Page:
ISSN (Print) - 0012-9976 | ISSN (Online) - 2349-8846

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Contrasted Agrarian Change in Punjab, India

Case Study of Two Villages in Ludhiana and Jalandhar Districts

The scarcity of lucrative non-farm jobs and the stagnant or declining agricultural incomes for rural households in Punjab, especially for the Jat Sikhs, are causing distress. By selecting two villages of different types from Ludhiana and Jalandhar districts, this paper presents how the different conditions inherent to the villages led to sharply contrasted agrarian changes. In the Jalandhar village, where emigration to Western countries dates to an earlier time, the ample supply of leased-out land from Persons of Indian Origin depressed land rents, which enabled the remaining Jat Sikhs to earn high incomes by expanding the operational size of land through land tenancy. In contrast, in the Ludhiana village, where emigration to the West is constrained and land rent remains at a high level, the incomes of Jat Sikh tenant farmers remain low, whereas rentiers living on land rent and educated idle youths prosper. The latter case of Ludhiana village is reflective of a wider trend in Punjab.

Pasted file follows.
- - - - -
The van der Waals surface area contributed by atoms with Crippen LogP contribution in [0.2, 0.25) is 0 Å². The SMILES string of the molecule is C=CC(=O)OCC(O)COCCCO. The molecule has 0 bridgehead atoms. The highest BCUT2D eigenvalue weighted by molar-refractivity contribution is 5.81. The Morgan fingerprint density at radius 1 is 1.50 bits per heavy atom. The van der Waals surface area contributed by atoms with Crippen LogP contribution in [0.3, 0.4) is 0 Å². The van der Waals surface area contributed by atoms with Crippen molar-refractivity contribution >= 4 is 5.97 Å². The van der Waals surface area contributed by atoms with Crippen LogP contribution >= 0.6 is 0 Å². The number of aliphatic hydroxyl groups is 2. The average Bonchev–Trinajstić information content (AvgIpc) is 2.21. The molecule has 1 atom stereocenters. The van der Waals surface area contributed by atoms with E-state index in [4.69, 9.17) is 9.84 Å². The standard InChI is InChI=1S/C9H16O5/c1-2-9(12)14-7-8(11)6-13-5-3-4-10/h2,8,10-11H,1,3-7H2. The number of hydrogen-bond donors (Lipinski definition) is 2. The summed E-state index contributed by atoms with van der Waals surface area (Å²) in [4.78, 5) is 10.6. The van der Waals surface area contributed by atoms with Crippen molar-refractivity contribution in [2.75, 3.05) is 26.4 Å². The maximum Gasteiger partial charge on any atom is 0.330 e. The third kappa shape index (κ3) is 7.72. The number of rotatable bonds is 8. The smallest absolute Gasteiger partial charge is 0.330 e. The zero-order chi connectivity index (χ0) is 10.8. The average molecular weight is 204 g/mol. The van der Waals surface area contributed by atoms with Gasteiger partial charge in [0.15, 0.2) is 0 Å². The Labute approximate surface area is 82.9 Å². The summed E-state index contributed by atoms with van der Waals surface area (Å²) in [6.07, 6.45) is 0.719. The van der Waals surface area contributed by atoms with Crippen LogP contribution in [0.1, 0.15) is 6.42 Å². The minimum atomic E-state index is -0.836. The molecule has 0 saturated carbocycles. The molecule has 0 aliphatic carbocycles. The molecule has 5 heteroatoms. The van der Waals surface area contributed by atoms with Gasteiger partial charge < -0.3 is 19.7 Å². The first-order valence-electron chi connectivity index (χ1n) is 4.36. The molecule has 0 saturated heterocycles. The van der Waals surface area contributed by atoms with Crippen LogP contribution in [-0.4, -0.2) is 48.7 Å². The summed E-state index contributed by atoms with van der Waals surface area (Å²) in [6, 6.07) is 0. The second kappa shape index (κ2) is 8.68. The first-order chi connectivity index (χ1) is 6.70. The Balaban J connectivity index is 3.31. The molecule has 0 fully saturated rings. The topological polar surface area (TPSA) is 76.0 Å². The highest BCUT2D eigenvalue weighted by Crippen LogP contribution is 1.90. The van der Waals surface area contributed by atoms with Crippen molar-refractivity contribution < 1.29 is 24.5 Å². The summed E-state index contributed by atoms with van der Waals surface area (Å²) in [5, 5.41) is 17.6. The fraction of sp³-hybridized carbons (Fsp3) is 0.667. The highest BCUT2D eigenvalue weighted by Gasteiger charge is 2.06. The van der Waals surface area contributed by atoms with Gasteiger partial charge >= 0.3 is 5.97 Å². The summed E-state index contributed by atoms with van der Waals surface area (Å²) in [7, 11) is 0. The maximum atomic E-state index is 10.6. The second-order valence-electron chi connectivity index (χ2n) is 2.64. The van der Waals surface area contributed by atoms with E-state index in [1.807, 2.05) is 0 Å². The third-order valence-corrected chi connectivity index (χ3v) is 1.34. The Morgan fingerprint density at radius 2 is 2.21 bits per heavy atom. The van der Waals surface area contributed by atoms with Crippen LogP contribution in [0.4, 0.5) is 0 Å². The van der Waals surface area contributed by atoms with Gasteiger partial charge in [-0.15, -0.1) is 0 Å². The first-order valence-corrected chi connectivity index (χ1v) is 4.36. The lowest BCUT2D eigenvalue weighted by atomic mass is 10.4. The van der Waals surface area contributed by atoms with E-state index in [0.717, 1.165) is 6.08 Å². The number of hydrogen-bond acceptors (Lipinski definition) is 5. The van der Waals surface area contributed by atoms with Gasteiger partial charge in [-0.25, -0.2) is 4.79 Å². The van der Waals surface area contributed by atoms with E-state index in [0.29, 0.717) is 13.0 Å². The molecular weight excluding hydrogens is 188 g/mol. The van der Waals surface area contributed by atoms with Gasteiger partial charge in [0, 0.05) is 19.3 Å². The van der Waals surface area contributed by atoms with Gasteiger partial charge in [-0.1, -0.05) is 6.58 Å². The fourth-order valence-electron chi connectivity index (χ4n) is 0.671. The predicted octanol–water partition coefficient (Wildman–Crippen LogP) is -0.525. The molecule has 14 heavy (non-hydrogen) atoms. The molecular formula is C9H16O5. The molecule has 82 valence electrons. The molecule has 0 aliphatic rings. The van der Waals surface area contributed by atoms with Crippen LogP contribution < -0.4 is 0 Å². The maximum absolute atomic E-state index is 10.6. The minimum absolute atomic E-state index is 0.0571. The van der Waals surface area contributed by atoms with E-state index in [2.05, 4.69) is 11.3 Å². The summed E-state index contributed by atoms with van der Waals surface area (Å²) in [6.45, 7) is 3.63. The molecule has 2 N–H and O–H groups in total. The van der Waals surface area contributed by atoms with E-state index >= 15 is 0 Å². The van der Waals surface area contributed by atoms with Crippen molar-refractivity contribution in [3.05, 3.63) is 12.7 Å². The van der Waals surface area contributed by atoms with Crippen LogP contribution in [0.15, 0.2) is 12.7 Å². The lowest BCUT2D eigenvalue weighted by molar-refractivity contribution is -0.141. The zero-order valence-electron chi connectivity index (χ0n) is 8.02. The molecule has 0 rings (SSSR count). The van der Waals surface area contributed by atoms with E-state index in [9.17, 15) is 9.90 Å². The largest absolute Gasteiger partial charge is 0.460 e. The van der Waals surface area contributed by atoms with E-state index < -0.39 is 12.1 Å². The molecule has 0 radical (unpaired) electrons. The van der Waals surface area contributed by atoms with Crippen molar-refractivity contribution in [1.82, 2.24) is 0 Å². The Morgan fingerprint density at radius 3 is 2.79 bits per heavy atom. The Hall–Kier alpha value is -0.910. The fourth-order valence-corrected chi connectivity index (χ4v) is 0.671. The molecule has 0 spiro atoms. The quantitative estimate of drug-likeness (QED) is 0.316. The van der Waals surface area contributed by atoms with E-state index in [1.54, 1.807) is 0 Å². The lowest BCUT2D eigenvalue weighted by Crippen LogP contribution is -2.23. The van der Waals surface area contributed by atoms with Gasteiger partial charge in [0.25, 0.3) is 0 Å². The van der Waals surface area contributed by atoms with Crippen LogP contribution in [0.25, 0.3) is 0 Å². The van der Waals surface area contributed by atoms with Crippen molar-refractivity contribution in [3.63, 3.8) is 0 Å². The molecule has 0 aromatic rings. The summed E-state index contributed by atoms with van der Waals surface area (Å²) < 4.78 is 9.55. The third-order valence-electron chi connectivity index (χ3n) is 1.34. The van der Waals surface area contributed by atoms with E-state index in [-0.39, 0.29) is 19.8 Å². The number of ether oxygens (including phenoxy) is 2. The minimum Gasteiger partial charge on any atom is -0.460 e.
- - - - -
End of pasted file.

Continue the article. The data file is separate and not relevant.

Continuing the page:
This work was supported by JSPS KAKENHI Grant Number 16H01896.

Punjab faces severe agricultural distress, especially among small and marginal farmers, as is evident from their heavy indebtedness and the incidence of suicide (Singh 2010; Singh and Bhogal 2016; Singh et al 2016; Singh et al 2017). Three main factors underlie the distress. The first is the exhaustion of agricultural growth potential in Punjab since the mid-1990s (IFPRI 2007; Singh 2010) and the worsening terms of trade for agriculture in India in general (Srivastava et al 2007; Raghavan 2008).1 The worsened terms of trade for agriculture are basically caused by the macro-level structural changes that occurred: Indias economic development shifted from a stage of having a food problem to one of an agricultural adjustment problem (Hayami 1988).

Second, a rapid decrease in farm size caused by patrimonial customs, which dictate that inherited land be divided equally among male heirs, casts a negative shadow on landowners. In Punjab, according to the National Sample Survey Office (NSSO) 70th round (NSSO 2014), the owned land share of marginal farmers (who own less than 2.5 acres), which was 9.8% in 197172, increased to as high as 29.8% in 2013. The owned land share of large farmers (more than 25 acres) decreased from 22.9% to 5.8% during the same period. This farm size shrinkage must have deteriorated farmers economic positions (Manjunatha et al 2013).

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Published On : 20th Jan, 2024

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